The word “cooler” is a term for a poker hand where as a rule one powerful hand has been beaten by another. Let us look at a hand like 5c-5d for example and we can see that this has definite reverse cooler potential. Now before I continue then I am not saying that you never play hands like pocket fives. However in big multi-way limped pots then you can often be on the wrong side of a big pot with hands like this. Firstly if the board pairs and makes you a boat then flushes and straights are going to pay you off less.
At the lower stakes levels then stacks will be smaller and so your opponents are more likely to stack off with non-nut hands. However, as the stacks get super deep then the fives become more vulnerable to reverse cooler situations. For example in a multi-way pot then if the flop came 10c-7d-5s and there was substantial action then the fives could be in very serious trouble here. Strong opponents would be aware of the potential for flopped sets and so wouldn’t be giving too much action with straight draws.
Hands like 10-7s and 7-5s may have called pre-flop but two pair hands are not going to donate much money to your stack either and neither will a hand like a slowplayed J-J. If the action went bet-raise-three bet-shove-call and you were the caller then you are almost certainly facing a bigger set. When players face these situations then they cry “cooler” as if it justifies everything. However, if you find that you are on the receiving end of these events too often then there may be something wrong with your hand selection or poker philosophy full stop.
At the end of the day then a hand like pocket fives normally has to make a set although this is not the case if you can be the aggressor with it. In isolation positions then hands like pocket fives can be played profitably without having to make a set and especially when you have position. Many players limp with sets in multi-way pots because of the “implied odds” and the fact that they can see a cheap flop. Sometimes it is that very “cheap flop” that can be their undoing. Players expect the world’s fair when they play hands like 5-5. They are expecting to flop a set that turns into a full house and then stack a weaker hand like a flush or a straight.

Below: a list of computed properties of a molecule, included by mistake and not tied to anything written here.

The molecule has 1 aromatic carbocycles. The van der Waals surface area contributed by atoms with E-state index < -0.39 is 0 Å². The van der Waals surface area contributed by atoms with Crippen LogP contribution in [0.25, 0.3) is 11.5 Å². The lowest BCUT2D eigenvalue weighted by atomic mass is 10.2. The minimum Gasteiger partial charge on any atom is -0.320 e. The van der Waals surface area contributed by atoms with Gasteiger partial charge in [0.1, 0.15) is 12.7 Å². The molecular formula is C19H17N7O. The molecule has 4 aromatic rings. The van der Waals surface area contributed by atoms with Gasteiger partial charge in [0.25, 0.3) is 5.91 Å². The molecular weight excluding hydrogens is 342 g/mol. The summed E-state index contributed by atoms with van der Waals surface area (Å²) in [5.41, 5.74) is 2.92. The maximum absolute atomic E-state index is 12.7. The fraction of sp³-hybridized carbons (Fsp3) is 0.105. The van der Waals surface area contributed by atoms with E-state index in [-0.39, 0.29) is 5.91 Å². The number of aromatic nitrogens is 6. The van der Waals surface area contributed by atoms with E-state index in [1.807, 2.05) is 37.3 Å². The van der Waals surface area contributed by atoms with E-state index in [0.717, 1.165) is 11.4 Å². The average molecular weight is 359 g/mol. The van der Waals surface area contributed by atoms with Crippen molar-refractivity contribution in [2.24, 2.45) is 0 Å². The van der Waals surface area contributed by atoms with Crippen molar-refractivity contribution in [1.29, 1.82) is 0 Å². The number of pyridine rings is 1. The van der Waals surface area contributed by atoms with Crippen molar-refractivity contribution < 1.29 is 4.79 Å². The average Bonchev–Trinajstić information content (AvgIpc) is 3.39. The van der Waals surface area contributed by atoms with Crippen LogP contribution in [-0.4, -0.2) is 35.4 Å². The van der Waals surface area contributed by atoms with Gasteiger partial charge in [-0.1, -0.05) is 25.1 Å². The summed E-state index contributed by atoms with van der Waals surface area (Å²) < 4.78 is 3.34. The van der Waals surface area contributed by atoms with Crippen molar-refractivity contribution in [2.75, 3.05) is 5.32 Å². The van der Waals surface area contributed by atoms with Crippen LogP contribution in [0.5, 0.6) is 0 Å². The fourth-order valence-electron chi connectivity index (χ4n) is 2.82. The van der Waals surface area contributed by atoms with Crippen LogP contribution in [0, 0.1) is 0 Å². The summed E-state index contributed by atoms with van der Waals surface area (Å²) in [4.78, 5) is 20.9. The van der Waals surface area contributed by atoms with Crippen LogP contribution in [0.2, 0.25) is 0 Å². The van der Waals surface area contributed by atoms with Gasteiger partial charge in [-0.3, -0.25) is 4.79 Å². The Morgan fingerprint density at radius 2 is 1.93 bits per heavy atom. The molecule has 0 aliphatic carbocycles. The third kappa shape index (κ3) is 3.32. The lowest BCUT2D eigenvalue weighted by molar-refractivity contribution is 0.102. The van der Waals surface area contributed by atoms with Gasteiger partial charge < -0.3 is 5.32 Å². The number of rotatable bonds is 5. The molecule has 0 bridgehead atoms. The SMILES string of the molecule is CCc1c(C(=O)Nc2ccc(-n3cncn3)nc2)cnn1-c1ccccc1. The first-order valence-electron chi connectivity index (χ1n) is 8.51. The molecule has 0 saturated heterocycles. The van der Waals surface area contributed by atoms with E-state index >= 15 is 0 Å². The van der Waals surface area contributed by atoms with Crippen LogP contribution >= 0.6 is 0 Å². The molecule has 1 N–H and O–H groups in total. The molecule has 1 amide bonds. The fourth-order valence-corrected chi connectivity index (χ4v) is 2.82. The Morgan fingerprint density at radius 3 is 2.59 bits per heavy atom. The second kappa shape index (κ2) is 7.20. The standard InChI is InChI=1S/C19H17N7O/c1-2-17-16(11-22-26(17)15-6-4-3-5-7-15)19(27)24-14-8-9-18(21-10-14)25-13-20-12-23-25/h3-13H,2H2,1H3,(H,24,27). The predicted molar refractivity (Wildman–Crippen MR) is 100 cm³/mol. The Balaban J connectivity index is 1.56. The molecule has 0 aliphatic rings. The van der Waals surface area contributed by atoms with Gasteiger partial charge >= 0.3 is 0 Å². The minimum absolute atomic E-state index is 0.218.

Most of the time the flushes will be weak flushes that will not stack off anyway and if there is a flush on board and a paired board then most players will fold straights. So your full house often doesn’t get paid off. All this, of course, assumes big multi-way pots. So your set of fives tends to only dominate hands like two pair and top pair and these are the hands that will not stack off lightly.
However when the big money goes in then the lower the set then the smaller the full house. What many players fail to take on board is that in PLO then a hand like K-Q-5-5 on a board of 10-7-5 rainbow would be marginal and nobody would overplay their set of fives in that situation. Omaha though is simply a version of hold’em but played with more cards. So the effect of non-nut hands is diluted but it doesn’t disappear in hold’em. When the stacks become very deep or the pot is multi-way then pocket fives do not have anywhere near the same value and are primarily looking to win a small to medium-sized pot.